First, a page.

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SSL Alone Is Not Enough to Protect You

The presence of SSL can often lead to a false sense of security because it protects your data only from being intercepted while in transit from your computer to a merchant's site.

by Joseph Moran

Stories about the theft of personal financial data are constantlythe news these days. This seems to most often involve credit card numbers, as was the case recently when theft of tens of millions of them from TJX, the company that owns the TJ Maxx and Marshall's chains (among others) made headlines.

Most of us don't think twice when handing over a credit card to a waiter or store clerk, but there are still some people that are wary of making online purchases or avoid online shopping or banking entirely due mainly to concerns about security. The TJX incident and others like it illustrate, however, that you don't necessarily need to shop online to be vulnerable to data theft-- after all, TJX operates only brick-and-mortar chains (they have Web sites, but you can't buy anything on them).

Unless you're willing to pay cash for all your purchases and forgo many of the benefits of a modern society and economy, there's no guaranteed way to guard against your credit card information falling into the wrong hands. (It doesn't help that retailers often retain this information much longer than they need to.) But unlike at the neighborhood store, there are some steps you can take to keep your account information safe when you're conducting business online.

Protecting Credit Card Information Online
You probably already know to look for the presence of an SSL "lock" icon in your browser when shopping online. SSL is a security technology that encrypts a connection to prevent eavesdropping, and it's used at the checkout stage or anywhere that personal data will be transmitted. In the unlikely event you encounter an online merchant that isn't using SSL, don't touch that site with a 10-foot pole.

But while SSL is a good start, it's not the end of security. In fact, the presence of SSL can often lead to a false sense of security because while it protects your data from being intercepted while in transit from your computer to a merchant's site, it can't do anything to safeguard it after it reaches its destination.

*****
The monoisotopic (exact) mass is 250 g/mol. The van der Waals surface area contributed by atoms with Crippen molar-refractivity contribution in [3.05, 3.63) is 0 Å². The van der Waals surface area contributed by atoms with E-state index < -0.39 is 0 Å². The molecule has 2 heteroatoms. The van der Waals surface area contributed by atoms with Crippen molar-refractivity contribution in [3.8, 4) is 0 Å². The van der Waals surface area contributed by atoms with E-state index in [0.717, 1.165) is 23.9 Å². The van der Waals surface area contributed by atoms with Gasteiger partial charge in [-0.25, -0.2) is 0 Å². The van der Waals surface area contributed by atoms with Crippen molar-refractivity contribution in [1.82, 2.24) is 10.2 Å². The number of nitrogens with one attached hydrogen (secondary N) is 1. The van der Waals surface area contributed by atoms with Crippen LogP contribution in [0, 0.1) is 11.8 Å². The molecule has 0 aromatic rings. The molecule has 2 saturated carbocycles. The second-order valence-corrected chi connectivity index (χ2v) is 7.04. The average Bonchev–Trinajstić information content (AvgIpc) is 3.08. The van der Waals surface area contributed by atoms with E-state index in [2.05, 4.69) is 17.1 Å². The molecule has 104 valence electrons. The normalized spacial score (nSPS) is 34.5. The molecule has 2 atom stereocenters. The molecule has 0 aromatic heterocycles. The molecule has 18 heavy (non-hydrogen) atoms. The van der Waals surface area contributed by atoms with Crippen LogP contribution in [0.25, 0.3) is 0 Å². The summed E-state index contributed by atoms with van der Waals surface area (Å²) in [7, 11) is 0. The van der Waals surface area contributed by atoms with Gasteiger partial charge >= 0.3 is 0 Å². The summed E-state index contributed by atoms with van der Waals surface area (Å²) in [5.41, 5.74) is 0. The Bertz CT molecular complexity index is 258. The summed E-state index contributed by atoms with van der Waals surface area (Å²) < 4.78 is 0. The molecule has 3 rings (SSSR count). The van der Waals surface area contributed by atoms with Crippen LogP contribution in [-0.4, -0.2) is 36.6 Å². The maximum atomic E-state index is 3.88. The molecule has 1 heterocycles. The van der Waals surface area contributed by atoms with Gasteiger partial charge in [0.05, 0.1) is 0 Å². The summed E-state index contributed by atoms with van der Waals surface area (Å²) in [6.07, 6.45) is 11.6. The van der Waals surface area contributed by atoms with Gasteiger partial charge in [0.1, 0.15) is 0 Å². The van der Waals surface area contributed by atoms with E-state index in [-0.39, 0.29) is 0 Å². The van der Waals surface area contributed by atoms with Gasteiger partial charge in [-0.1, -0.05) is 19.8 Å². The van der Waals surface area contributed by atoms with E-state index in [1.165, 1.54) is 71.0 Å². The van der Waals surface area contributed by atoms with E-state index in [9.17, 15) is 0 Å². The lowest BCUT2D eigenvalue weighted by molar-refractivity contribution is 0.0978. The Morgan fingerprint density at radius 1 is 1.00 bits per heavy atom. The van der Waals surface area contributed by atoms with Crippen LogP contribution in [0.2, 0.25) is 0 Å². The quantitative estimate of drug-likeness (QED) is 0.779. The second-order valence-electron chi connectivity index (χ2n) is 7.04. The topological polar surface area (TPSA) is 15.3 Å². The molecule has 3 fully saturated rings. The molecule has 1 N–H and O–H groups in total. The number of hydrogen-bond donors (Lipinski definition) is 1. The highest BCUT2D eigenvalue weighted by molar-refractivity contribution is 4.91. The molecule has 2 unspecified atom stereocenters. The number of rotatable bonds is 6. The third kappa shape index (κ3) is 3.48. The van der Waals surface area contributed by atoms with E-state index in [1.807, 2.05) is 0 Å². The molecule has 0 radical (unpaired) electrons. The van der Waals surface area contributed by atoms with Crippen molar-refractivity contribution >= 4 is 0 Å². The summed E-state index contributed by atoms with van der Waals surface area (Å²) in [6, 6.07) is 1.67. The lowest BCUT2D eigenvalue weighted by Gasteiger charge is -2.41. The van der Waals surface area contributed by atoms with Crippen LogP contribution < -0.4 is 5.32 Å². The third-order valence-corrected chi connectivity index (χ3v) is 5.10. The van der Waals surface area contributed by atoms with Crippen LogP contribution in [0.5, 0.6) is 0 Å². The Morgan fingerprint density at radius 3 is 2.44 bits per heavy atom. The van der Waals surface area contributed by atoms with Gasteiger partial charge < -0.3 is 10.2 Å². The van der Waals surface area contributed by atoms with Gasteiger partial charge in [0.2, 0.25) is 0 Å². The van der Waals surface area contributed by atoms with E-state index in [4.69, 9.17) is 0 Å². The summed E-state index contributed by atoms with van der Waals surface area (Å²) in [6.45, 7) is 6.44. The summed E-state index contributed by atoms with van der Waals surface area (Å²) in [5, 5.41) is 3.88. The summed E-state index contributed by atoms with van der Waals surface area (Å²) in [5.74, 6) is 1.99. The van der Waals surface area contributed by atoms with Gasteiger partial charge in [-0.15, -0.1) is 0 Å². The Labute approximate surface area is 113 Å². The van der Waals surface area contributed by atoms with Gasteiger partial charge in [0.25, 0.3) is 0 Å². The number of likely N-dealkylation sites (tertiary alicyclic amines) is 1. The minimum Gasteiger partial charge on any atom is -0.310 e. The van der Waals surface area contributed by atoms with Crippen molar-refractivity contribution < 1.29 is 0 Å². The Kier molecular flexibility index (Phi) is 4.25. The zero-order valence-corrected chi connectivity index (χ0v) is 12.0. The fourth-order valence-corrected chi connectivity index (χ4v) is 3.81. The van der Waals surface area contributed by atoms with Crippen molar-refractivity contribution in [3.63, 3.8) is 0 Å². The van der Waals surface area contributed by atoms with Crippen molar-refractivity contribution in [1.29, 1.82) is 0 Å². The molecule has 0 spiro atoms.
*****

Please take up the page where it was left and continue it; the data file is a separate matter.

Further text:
For example, most retailers offer the option to store credit card account info on their servers to save you the trouble of having to re-enter it every time you make a purchase. That's certainly convenient, but it's not a good idea from a security standpoint because once your credit card info is stored by a merchant you're at the mercy of whatever security measures are in place on its network. Although merchants usually store customer financial data behind layers of security (usually involving masking and encrypting the numbers), as we've seen many times in the past, you can't assume those measures will necessarily keep your data safe.

To be sure, keeping credit card numbers on file with a merchant is sometimes necessary (for example, when you need to make recurring payments for a subscription-based product or service) but aside from that scenario you should generally avoid the option. While the risks may be somewhat limited when you store your data at, say, a single heavily frequented merchant, they grow considerably if you do that with multiple vendors around the Web.

Virtual" Credit Cards
If you just don't like the notion of using your credit card over the Web, you may want to look into the availability of so-called "virtual" credit cards offered by some banks and card issuers (Bank of America calls their program ShopSafe, while Discover dubs theirs DeskShop). They let you shop online use specially generated and unique numbers that are only valid for a single purchase, a limited time, or a fixed dollar amount, allowing you to keep your plastic card safely holstered.

You may be wondering if protecting your credit card numbers using the methods described above is worth the added effort given that liability for fraudulent charges is often limited (usually to $50 and in some cases is even $0). That decision comes down finding your own happy medium between convenience and security, to things that are usually at odds with one another.

One thing to keep in mind is that even if you're not liable for much (or any) money, there is still the hassle of having to file fraudulent charge claims, get new account numbers and so on, which can be a frustrating and time-consuming process.

Joe Moran is a regular contributor to PracticallyNetworked.

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